1. Tooth Loss
It is difficult enough for a person to lose teeth. It can cause an extreme blow to an individual’s self-esteem, as well as, affect their overall health causing secondary effects such as cardiovascular disease, diabetes mellitus, and osteoporosis. The approaches to replacing these missing teeth include: fixed dental prosthesis, removable dental prosthesis and dental implants.
2. Why Dental Implants?
Dental implants are the most innovative way to restore an individual’s confidence and smile. Dental implants are the “most advanced way to replace missing teeth…designed to replicate the natural tooth root and crown of the natural tooth. This procedure preserves the gingival mucosa and bone with no damage to adjacent teeth.” 1
3. Past vs. Present Dental Implant Solutions
In the past, implant placement involved extraction of the diseased tooth and then having the patient wait 2-4 months for the socket of extraction to heal. The restorative dentist would then place the implant and the patient was required to wait another 3-6 months for the surrounding bone to integrate with the implant. After these 2 procedures, the patient underwent another surgical procedure to to expose the implant and then position a prosthetic abutment.1 After all was said and done, the patient had to wait upwards of 8-12 months to replace a lost tooth. Thankfully, modern medicine has made it possible to shorten the treatment and in some cases the implant can be immediately loaded with the prosthesis.
4. Immediate Implant Placement Following Extraction
Immediate implant placement is when a dental implant is placed at the exact same time that a patient’s tooth is extracted. Today, immediate implant placement has become an extremely popular procedure, performed by dentists to replace missing teeth, boost patient’s self-confidence and overall health and well-being.
5. Benefits of Immediately Place Implants following Extraction?
Evidence has shown that immediate implant placement is more beneficial to the patient vs. delaying placement. For starters, immediate implant placement reduces the need for angled abutments since the dental implants can be placed right in the fresh extraction site. Second, contaminants are less likely to affect the extraction socket when the dental implants are placed immediately. Third, immediate implant placement eliminates the waiting time for the initial healing of the soft tissues and subsequently the regeneration of the osseous structure. Fourth, Osseointegration or “a direct structural and functional connection between ordered, living bone and the surface of a load-carrying implant, is critical for implant stability” is encouraged as the bony receptors are preserved.2 Also, Immediate implant placement provides the patient and doctor “a simplified surgical workflow and subjects the patient to one surgery instead of two.”3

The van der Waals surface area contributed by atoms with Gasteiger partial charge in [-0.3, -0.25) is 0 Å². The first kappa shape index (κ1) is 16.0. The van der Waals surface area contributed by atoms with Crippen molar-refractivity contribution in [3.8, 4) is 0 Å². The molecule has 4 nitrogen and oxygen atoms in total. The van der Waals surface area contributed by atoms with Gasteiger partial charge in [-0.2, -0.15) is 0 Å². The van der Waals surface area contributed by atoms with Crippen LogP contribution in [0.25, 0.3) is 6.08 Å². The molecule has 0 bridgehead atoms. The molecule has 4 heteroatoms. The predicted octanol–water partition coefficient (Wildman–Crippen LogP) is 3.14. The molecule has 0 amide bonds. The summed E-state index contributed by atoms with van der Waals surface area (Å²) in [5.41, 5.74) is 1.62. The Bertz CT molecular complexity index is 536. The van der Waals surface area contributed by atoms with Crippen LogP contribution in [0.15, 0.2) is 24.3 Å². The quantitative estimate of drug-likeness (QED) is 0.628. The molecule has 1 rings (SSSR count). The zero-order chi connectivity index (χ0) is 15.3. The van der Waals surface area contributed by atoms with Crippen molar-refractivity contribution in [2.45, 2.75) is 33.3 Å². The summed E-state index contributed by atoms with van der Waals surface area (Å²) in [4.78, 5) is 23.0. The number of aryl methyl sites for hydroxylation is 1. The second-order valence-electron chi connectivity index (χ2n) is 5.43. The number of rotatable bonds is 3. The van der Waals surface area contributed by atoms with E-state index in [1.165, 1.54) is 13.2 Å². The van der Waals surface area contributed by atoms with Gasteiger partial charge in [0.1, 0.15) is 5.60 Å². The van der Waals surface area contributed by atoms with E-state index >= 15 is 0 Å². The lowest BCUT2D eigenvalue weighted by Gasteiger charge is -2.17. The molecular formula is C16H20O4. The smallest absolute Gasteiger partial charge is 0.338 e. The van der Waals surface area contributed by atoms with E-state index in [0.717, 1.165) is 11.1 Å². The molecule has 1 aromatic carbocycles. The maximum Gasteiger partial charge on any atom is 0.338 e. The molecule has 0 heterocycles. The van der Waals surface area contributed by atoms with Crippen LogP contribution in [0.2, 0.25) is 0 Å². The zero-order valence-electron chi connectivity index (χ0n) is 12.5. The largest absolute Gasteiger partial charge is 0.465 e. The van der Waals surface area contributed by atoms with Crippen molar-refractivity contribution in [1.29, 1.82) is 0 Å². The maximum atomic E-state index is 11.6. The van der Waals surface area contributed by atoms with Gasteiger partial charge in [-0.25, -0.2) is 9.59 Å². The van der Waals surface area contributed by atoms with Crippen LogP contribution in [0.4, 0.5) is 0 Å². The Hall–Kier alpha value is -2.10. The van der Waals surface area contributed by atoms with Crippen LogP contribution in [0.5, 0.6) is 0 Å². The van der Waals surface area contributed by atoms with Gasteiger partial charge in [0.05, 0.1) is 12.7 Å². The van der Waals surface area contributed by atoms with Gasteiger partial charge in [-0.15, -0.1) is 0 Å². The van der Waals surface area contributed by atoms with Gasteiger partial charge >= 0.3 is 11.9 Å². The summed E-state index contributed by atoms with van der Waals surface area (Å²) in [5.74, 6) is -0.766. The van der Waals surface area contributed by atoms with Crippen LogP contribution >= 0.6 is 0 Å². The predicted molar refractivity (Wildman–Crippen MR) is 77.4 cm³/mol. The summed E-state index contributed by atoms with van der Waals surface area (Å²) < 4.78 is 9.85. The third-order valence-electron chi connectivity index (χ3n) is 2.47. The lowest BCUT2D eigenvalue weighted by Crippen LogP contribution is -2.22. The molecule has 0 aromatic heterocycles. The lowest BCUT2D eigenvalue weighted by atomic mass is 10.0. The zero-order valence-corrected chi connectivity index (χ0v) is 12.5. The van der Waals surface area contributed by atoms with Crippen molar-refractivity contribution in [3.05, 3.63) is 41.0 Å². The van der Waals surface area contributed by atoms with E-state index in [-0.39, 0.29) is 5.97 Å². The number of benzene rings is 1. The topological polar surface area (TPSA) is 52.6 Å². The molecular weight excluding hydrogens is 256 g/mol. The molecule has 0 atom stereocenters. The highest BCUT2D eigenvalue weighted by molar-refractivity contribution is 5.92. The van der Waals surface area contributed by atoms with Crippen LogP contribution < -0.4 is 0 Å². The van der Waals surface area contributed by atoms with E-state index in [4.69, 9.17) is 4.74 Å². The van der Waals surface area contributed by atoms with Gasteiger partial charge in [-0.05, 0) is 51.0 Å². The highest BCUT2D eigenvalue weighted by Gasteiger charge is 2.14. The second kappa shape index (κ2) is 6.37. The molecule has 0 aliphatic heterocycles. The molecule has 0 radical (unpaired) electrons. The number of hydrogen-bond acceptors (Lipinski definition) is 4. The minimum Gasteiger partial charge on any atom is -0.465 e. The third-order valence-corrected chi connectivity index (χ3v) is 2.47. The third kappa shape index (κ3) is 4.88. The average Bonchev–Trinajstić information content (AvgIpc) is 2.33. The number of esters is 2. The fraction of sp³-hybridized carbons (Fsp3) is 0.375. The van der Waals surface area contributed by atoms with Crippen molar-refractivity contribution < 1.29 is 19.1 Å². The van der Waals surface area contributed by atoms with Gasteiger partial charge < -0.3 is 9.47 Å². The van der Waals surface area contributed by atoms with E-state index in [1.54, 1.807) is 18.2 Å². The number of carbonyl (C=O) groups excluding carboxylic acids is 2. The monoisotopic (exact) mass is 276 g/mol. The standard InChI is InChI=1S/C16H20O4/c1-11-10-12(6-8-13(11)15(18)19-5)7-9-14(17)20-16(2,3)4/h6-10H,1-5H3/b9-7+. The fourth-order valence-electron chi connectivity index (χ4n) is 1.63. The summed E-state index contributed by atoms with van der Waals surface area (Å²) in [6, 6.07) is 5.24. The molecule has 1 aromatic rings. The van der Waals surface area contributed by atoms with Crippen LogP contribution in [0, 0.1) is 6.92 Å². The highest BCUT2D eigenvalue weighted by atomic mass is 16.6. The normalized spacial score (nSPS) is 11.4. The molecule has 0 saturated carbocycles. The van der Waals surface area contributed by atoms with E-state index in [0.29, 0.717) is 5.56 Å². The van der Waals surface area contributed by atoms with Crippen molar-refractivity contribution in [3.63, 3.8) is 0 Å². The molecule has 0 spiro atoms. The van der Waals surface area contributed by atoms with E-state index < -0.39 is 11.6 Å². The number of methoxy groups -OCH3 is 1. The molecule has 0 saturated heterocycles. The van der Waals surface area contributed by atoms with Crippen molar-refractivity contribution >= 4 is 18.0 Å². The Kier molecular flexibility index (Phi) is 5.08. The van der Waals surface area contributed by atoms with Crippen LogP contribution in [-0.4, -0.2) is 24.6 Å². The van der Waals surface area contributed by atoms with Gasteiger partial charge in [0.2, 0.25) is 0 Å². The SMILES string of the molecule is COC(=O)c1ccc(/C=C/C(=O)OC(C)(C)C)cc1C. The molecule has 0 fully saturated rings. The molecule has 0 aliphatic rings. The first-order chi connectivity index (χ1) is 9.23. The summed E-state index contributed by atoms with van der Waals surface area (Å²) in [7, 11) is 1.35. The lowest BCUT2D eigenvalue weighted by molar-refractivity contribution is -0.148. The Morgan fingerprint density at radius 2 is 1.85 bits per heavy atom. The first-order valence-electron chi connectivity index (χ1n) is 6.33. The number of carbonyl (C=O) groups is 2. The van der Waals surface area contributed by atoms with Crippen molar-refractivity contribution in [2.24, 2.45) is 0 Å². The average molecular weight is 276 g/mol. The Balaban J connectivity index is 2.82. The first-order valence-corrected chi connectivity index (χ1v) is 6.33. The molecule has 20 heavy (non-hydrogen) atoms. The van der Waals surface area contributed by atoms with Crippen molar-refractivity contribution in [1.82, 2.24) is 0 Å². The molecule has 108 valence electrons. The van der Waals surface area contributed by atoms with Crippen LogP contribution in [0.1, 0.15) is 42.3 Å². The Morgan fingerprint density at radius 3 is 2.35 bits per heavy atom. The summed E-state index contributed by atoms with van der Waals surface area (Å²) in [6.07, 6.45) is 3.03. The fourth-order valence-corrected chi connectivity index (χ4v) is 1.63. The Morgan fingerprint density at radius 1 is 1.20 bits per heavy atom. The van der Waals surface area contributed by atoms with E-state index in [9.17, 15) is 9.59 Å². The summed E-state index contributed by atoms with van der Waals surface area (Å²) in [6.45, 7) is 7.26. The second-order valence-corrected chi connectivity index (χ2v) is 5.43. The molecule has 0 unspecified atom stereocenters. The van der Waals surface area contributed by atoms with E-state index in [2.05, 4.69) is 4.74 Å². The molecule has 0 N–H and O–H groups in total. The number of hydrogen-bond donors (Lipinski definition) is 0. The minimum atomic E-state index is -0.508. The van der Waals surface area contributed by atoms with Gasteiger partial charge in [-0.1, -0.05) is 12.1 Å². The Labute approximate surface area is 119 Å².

6. Ideal Conditions for Immediate Implant Placement
Though immediate implant placement is the quickest way to replace an individual’s missing teeth, it is not an option for every patient. It does require more time for the doctor, as well as, the fact that the patient will spend more time in the chair at the time of the surgery. An immediate implant placement patient undergoes vigilant patient screening. Ideally, the patient would have “adequate bone quality (D2 or D3 bone)” and the procedure would involve “screw-shaped implants, rough implant surface, and minimum implant length of 10 mm, adequate primary stability and avoidance of lateral forces. Primary stability of immediately placed implant seems to be the most important factor in immediate loading.”1
In conclusion, immediate implant placement can restore a patient’s smile, in turn increase confidence, ability to chew, quality of life and possibly help prevent certain secondary health effects as a result of tooth loss quickly. However, thorough screening and assurance of ideal conditions must be conducted, as well as, taking into account patient’s own emotional, medical and financial situation to ensure a successful outcome.
- Mayank Singh, Lakshya Kumar, Mohd. Anwar, and Pooran Chand. Immediate dental implant placement with immediate loading following extraction of natural teeth. Natl J Maxillofac Surg. 2015 Jul-Dec; 6(2): 252–255. URL: https://www.ncbi.nlm.nih.gov/pmc/articles/PMC4922245/#ref8
- S. Parithimarkalaignan and T. V. Padmanabhan. Osseointegration: An Update. J Indian Prosthodont Soc. 2013 Mar; 13(1): 2–6. Published online 2013 Jan 11. URL: https://www.ncbi.nlm.nih.gov/pmc/articles/PMC3602536/
- Suvi Rantanen. Immediate loading: What’s in it for the patient and practice? Nobel Biocare Blog. 2017 Dec. URL: https://www.nobelbiocare.com/blog/tips-and-techniques/immediate-loading-whats-in-it-for-the-patient-and-practice/#easy-footnote-bottom-11-3501
- Schropp L, Isidor F. Timing of implant placement relative to tooth extraction. J Oral Rehabil. 2008;35(Suppl 1):33–43. [PubMed] [Google Scholar]
- Vidyadharan A, Hanawa Y, Godfrey S, Resmi PG. Immediate implants and immediate loading in full arch maxilla and mandible of a bruxer – A case report. IOSR J Dent Med Sci. 2014;13:62–7. [Google Scholar]
- Krump JL, Barnett BG. The immediate implant: A treatment alternative. Int J Oral Maxillofac Implants. 1991;6:19–23. [PubMed] [Google Scholar]
Dr. Gregory J. Young is a Diplomate and board certified by the American Board of Oral Implantology/Implant Dentistry. He is also an Associate Fellow of the American Academy of Implant Dentistry. Additionally, he provides education, training and mentoring to his colleagues in all phases of implant dentistry. He has over 37 years of experience and dedicates his practice solely to implant dentistry and training.